Monday, August 25, 2008

Connecting the Dots: Why You Should Care About Russia-Georgia



Knock, Knock. Who's there? Russia. Russia who? Russia's back and you better take notice!

Cheesy? Maybe. But purely for illustrative purposes. All of a sudden the tiny Caucus state of Georgia (no, not the one known for peaches and freaknik) has been all the rage in Western media outlets. So what's this about? Who wants what? And why?

The conflict in Georgia is Russia's largest military engagement outside its borders since the collapse of the Soviet Union in 1991. Here are some of the key issues in the current crisis.

Who is fighting whom?

On one side is Russian air, naval and ground power. On the other is the military of Georgia, a small, separate country south of Russia on the eastern shore of the Black Sea. It was part of the Soviet Union but has a history of troubled relations with Moscow.

Where are they fighting?

The bulk of the fighting revolves around two pro-Russian enclaves, South Ossetia and Abkhazia. The fighting appears to be expanding toward other parts of Georgia. Russia captured a military base in western Georgia on Monday, and there were conflicting reports whether a main road had been cut near the city of Gori.

What is the background to the fighting?

Moscow has long viewed itself as the protector of the two enclaves, which have been under pressure from the central government in Georgia.

In 1990, Georgia voted to abolish the autonomy of South Ossetia and by 1991 the ethnic antagonists were fighting. In 1992, Georgia and Russia signed a peace treaty and Russian troops began patrolling the South Ossetia border.

That same year, Abkhazia declared its independence from Georgia and another war was fought, which ended in 1994 with a treaty between Russia and Georgia. Russian troops then began patrolling that enclave too.

What touched off the latest fighting?

Georgia launched a surprise operation last week to seize control of South Ossetia. An enraged Russia sent its military into the breakaway republics and bombed Georgia proper.

Was this confrontation expected?

Yes and no.

Many western experts have predicted that Russia would stage some sort of military action after Mikheil Saakashvili was elected president of Georgia in 2004. As part of his platform, he said he wanted to reincorporate the enclaves into Georgia. Most experts agreed that Russia would respond with force if that happened.

Does the United States have any special interests in the area?

Saakashvili is an ally of the United States and sent troops to fight in Iraq and Afghanistan. The United States has strongly backed Georgia's effort to join NATO.

Russia fears that its former Soviet partners and satellites will look to Europe and form a pro-Western ring, curbing Moscow's arena of diplomatic action.

The second concern is energy. Georgia is a major conduit for oil flowing from Russia and Central Asia to the West.

What is the U.S. diplomatic position?

President Bush said Monday that the United States wants Russia to end its offensive and return to the situation that existed before the fighting began.

In a tough statement from the White House after he returned from the Olympics, Bush said: “Russia has invaded a sovereign neighboring state and threatens a democratic government elected by its people. Such an action is unacceptable in the 21st century.”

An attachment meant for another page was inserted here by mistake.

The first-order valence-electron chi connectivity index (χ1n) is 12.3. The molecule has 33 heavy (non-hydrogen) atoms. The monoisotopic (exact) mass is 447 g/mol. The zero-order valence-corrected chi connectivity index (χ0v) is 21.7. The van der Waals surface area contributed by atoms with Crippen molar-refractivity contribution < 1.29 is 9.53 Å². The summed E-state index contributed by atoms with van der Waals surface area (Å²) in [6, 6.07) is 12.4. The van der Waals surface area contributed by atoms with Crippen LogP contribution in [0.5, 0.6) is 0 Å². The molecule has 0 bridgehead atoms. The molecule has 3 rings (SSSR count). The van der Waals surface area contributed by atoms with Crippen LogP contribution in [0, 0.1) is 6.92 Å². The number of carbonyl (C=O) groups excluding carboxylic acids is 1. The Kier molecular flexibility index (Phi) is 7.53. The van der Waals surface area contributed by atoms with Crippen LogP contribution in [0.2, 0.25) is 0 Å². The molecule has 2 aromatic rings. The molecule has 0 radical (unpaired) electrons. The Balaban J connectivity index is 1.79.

Bush said there were reports that Russian forces soon might begin bombing the civilian airport in Tbilisi, the Georgian capital. Such an action “would represent a dramatic and brutal escalation of the conflict in Georgia and these actions would be inconsistent with assurances we have received from Russia that its objectives were limited to restoring the status quo of South Ossetia that existed before fighting began.”

What's at stake?

Democracy, resources, and the geo-political re-balancing of the Middle East.

If Georgia falls to Russian aggression we will see a domino effect throughout the region, and the world. Other former ex-Soviet, pro-Western regimes will come under additional pressure from an increasingly bellicose Russian regime. Russia, which currently is the worlds number one producer of crude oil, will control the Baku-Tbilisi-Ceyan pipeline, a pipeline that Europe is highly dependent on. Currently Europe is dependent on Russia for 40-80 percent of their energy consumption. Control of this crucial pipeline (responsible for more than 2 percent of world oil output) will make Europe wholly dependent on Russia for it's energy needs (Think US:M.E. Oil).

With oil prices sure to stay between the $80-150 range for the foreseeable future, control of this pipeline will translate to increased State revenues. Increased State revenue translates to increased investment in social services and infrastructure projects - sure to keep the population happy as Putin & Co. go on with their grand plan of re-unifying the Soviet Union. The increased revenue will also lead to increased arms production - these arms are almost certain to end up in States who, let's just say, are not on our Christmas card list. The steady flow of Russian arms to China, and more importantly Syria, Lebanon, and Iran will lead to a re-balancing of the geopolitical pendulum in the Middle East. This in turn hampers any attempt at truly stabilizing Iraq, and further complicates any prospect of concluding the Israeli-Palestinian conflict.

Welcome to the 21st Century: a Cold War, Islamic Extremism and Nuclear Weapons, all wrapped into one.

So yes, you should care about what's going on in Georgia.

No comments: